Delving Deep for Answers
The XL Catlin Seaview Survey (CSS) is a global program to document marine biodiversity. Branded as “Google Street View goes underwater”, the program has featured prominently in recent media. Part of the CSS is a study of mesophotic coral reefs known as the “deep reef” – a largely undocumented reef habitat beyond the normal scuba diving depth of 30 to 150 meters.
Using specialised deep diving and remote operated vehicles (ROVs), researchers from University of Queensland and Dr Paul Muir, Research Officer and Collection Manager of Corals at the Museum of Tropical Queensland have now begun documenting the mesophotic zone of the Great Barrier Reef, arguably the last great undocumented Queensland habitat.
Dr Muir said that recent studies indicate the mesophotic reefs are quite extensive and have found that coral habitat on the Great Barrier Reef may be up to 50 per cent larger than previously thought, if mesophotic reefs are included.
The Museum of Tropical Queensland was invited to join the survey to provide expertise in the areas of coral taxonomy and ecology. Dr Muir was able to reap the benefits of training in advanced diving techniques and operating an ROV, part of which was funded by the Queensland Museum Network’s Professional Development Committee.
Dr Muir participated in a recent CSS expedition to the largest and most remote system of coral atolls in the world: the Chagos Islands.
“This string of coral cays is situated in the central-west Indian Ocean and has a controversial history: the local inhabitants were removed to terrible cultural detriment in the 1950s by the UK and US military as part of an exclusion zone around a large new military base at Diego Garcia,” said Dr Muir.
“The presence of this base does mean that Chagos Islands now provide a unique natural laboratory: a large remote reef system with no people: virtually zero impacts from fishing, runoff from agriculture and sewage, sediments from development and all the other things that go with early 21st century humans.”
Dr Muir said that the reefs are so remote and off limits that the expedition relied upon the UK and US military for air transport into the area and for the expedition vessel.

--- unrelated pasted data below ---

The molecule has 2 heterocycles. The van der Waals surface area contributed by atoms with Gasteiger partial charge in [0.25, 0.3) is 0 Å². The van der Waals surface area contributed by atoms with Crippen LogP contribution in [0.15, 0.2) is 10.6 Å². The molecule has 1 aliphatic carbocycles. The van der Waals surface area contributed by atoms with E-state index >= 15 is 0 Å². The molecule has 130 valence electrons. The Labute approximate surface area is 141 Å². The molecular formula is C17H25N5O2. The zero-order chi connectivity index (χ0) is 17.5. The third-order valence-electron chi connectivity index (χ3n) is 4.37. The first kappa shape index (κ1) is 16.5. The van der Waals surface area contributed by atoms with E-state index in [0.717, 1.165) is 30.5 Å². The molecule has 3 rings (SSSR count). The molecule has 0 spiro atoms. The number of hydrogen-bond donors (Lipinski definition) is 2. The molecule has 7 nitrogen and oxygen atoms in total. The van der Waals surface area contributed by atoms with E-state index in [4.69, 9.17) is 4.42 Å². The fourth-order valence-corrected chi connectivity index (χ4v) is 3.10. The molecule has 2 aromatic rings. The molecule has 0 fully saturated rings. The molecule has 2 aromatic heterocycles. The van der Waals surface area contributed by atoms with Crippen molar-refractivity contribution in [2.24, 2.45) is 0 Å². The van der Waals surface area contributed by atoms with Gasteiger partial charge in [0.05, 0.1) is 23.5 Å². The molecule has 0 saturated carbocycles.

“The lack of a human presence was quite noticeable whilst diving. Large fish such as coral trout are normally scarce and shy, however in the Chagos they were abundant and curious- we literally had to push them out of the way to work on the corals!”
The Chagos reefs are also of great interest to science because they have undergone two extreme high seawater temperature events in the last 20 years, which caused mass coral bleaching and death. These events are predicted to become more common in the near future and pose a significant threat to the Great Barrier Reef.
Dr Muir explains that the central-west Indian Ocean is thought to be “ahead of the game” due to unusual ocean circulation and so the Chagos gives us a glimpse into the future – how large reef systems cope with bleaching events, which coral species are most vulnerable, and how species composition may change.
“This was also an opportunity to enhance our collections,” said Dr Muir.
“The Queensland Museum Network has one of the largest coral collections in the world, spanning most reef areas, and we were able to document and collect the unique and isolated Chagos coral fauna,” he said.
“Our collection also included samples for molecular biology (DNA) analyses and we will be working closely with the University of Queensland over the ensuing months to unlock some of the secrets of this unique area.”
Dr Muir explains that the Queensland Museum Network collects coral in order to be able to keep a unique record of reef corals which may become locally and even globally extinct in coming decades.
“The collection is a powerful tool for researchers to tackle questions of global importance. For example, we have recently had a paper published in the prestigious journal Science. The research uses the coral collection to answer some fundamental questions about global coral distribution and ecology and how this may change in response to warming oceans.”
This project also illustrates the importance of collections such as these in that they measure change over time, which helps to better inform policy decisions around environmental management.
Image credit: The Shallow Reef XL Caitlin Seaview Survey team preparing for a transect. Three synchronized, high resolution DSLR ca,eras mounted on the nose of the instrument take approximately 900 images over a single 1.8 km linear transect. Images courtesy of XL Catlin Seaview Survey. www.catlinseaviewsurvey.com
Article originally appeared in Antenna, Queensland Museum Foundation Magazine, Spring 2105.
Contributor Dr Paul Muir.